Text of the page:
“People were bringing infants to him that he might touch them; and when the disciples saw it, they sternly ordered them not to do it.”  (Luke 18:15)

What is the experience of children when they follow their parent to court, which often takes place in large, unfamiliar and cold buildings?   They see people wearing strange robes, speaking a strange language, talking to each other and not their parent.  I remember a wife-mother with a new born baby being asked to leave the courtroom during the husband-father’s case because the baby was crying.  

In contrast, “Let the little children come to me; do not stop them!” (Mark 10:14)

In the courtroom children come hoping to see their incarcerated mom or dad; maybe receive a hug and a kiss.   Instead children see dad or mom led to the prisoner box.  At the end of the hearing children may see their parent led away in hand-cuffs.  No hugs or kisses here!  In some situations a parent is not brought to the court house.  The children and spouse attend only to discover that the incarcerated parent is on an internal video monitor that transmits from the prison to the court room.  In some situations, only the judge actually sees the picture.  How would placing children at the centre with tender care call for new practices in justice and corrections?

In a number of correctional facilities across the country ALL visiting is done with a glass partition between the family and the incarcerated parent.  I experienced a young girl visiting her father with the mother.  She saw her father on the other side and she began sobbing and wailing “Daddy, Daddy, Daddy” as her little hand was scratching and sliding down the glass trying to touch her father.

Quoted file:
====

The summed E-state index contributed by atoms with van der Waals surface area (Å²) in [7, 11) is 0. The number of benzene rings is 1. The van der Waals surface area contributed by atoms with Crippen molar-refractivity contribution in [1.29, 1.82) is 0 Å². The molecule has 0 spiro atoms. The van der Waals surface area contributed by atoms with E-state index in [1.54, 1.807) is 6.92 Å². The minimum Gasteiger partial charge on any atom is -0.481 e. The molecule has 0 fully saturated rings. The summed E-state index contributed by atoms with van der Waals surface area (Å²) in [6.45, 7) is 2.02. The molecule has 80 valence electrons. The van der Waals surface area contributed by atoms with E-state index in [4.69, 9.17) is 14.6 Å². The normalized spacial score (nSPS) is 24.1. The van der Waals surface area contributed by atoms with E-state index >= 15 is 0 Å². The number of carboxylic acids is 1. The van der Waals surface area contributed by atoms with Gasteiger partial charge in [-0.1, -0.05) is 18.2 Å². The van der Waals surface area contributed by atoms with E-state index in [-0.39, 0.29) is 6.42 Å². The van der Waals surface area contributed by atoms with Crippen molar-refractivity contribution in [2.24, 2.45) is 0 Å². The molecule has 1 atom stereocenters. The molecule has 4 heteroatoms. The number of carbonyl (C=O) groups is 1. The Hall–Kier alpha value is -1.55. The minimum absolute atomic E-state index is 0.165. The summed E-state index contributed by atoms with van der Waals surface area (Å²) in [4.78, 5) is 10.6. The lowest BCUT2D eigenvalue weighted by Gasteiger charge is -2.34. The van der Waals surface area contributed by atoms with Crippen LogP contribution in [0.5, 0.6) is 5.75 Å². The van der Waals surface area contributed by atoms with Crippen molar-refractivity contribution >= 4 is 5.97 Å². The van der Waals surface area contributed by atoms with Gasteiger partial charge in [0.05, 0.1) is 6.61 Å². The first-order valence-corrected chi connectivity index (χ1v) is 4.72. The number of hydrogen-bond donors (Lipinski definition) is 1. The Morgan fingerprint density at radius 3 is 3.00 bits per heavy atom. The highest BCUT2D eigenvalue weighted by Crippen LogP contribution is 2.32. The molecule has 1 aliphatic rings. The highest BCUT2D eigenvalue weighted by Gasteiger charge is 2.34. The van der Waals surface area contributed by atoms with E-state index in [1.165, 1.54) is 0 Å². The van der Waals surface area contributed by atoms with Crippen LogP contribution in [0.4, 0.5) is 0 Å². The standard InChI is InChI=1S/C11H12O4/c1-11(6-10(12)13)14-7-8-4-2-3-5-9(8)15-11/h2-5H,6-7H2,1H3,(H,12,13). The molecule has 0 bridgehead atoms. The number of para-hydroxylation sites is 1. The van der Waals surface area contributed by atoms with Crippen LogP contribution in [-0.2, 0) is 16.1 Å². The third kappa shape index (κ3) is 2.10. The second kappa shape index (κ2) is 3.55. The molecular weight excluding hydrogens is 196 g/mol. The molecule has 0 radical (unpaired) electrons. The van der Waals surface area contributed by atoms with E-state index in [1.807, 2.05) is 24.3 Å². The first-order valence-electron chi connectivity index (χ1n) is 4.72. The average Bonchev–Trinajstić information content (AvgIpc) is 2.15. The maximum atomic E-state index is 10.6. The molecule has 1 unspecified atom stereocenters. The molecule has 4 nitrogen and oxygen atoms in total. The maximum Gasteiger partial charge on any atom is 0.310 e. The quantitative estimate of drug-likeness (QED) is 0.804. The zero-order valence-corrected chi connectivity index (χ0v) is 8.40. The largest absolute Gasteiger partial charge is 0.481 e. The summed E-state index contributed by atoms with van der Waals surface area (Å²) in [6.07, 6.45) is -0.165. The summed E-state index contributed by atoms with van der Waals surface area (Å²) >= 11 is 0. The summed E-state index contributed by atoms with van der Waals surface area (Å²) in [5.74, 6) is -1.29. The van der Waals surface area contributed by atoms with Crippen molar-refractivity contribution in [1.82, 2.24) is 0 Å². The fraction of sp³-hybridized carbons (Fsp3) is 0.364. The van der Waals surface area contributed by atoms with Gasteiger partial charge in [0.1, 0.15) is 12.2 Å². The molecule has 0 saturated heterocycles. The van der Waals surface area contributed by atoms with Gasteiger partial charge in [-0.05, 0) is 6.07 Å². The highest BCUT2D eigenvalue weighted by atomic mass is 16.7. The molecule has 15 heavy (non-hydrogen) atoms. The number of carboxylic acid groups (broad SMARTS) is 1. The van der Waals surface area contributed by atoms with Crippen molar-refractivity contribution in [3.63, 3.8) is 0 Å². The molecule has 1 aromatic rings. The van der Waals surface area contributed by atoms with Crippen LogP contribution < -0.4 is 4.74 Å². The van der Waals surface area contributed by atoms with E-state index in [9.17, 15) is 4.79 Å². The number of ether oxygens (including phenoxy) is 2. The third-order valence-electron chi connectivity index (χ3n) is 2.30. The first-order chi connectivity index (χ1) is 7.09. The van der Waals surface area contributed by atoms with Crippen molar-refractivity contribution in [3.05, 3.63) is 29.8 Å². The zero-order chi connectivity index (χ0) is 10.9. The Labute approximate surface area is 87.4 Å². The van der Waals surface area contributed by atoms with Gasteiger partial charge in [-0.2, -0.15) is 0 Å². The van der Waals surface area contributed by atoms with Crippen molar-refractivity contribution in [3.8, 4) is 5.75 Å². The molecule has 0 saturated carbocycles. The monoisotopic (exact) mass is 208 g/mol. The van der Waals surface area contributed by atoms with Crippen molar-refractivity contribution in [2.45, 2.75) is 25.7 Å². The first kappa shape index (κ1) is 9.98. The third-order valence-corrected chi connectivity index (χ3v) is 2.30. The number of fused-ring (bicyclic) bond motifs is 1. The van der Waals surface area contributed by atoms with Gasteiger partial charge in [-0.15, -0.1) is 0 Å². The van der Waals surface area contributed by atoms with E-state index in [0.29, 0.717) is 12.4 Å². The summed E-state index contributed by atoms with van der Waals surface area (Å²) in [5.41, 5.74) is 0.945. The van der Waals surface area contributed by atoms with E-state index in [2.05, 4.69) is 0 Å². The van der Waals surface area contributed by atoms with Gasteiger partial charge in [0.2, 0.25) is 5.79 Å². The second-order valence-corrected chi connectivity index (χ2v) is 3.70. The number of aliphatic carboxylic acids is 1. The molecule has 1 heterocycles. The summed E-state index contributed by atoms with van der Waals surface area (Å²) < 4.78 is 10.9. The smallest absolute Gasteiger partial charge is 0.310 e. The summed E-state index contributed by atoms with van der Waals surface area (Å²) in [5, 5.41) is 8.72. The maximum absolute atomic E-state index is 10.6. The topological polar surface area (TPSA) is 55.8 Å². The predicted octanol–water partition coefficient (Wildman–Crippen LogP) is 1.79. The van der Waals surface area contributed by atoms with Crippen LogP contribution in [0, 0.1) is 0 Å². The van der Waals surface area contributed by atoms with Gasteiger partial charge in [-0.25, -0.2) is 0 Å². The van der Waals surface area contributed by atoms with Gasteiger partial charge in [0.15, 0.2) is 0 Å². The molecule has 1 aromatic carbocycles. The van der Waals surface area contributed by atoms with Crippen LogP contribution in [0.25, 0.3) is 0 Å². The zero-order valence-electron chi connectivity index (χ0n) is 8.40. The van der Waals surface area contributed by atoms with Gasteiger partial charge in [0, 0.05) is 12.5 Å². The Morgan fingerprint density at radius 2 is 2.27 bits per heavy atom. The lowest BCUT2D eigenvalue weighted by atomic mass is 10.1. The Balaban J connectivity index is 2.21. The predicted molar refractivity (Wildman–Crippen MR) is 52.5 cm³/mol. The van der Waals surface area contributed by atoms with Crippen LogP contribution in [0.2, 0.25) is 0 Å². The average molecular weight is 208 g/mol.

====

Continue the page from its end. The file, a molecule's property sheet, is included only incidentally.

“In the very place where it was said to them: You are not my people, there they shall be called children of the living God!”  (Romans 9:26)

A sentence to federal time is simply a sentence of two years or more.  In many cases this means a sentenced parent will be in custody quite a distance away from the children, often out of province.  Frequently the children and family is too poor and with few resources to move and live closer to the incarcerated parent.  Again, the needs and care of the children should be at the centre. 


Some wonderings:

Is there any custodial centre that has a family picnic for the children? 

 Is there a celebration or ritual upon a person’s release from custody that honours the children, celebrates the restorative growth of the parent(s) and points to a future family life with hope?

 An invitation:

May we hear your story?  Perhaps you have a story, can describe a project, or have a dream on this issue.  What are your ‘wonderings’?   We’d like to hear from you and continue the discussion.  


Some links…and please add your links to the discussion:


                “Literacy Program for prisoners’ children”  Suzanne St.Yves.     Fathers reading stories into audio cassettes that are then sent out with the story book to their children.  Brandon Correctional Centre, Manitoba.


                “Waiting for Mommy: Children of Incarcerated Women” by Alison Cunningham and Linda Baker plus “What About Dad?” compiled by Sara MacNaull, in Families and Incarceration, Transition magazine, Summer 2011, Vol. 41, No. 2, pp. 1-4 and p. 8 respectively. The Vanier Institute of the Family.


                “Invisible Victims” by Sarah Chandler in Quaker Concern, Vol. 39, No.2, Spring 2013, p. 1.


                Incarcerated Mothers: Oppression and Resistance, Gordana Eljdupovic and Rebecca Jaremko Bromwich, editors.  Demeter Press, 2013.  ISBN 9781927335031  Available from Brunswick Books.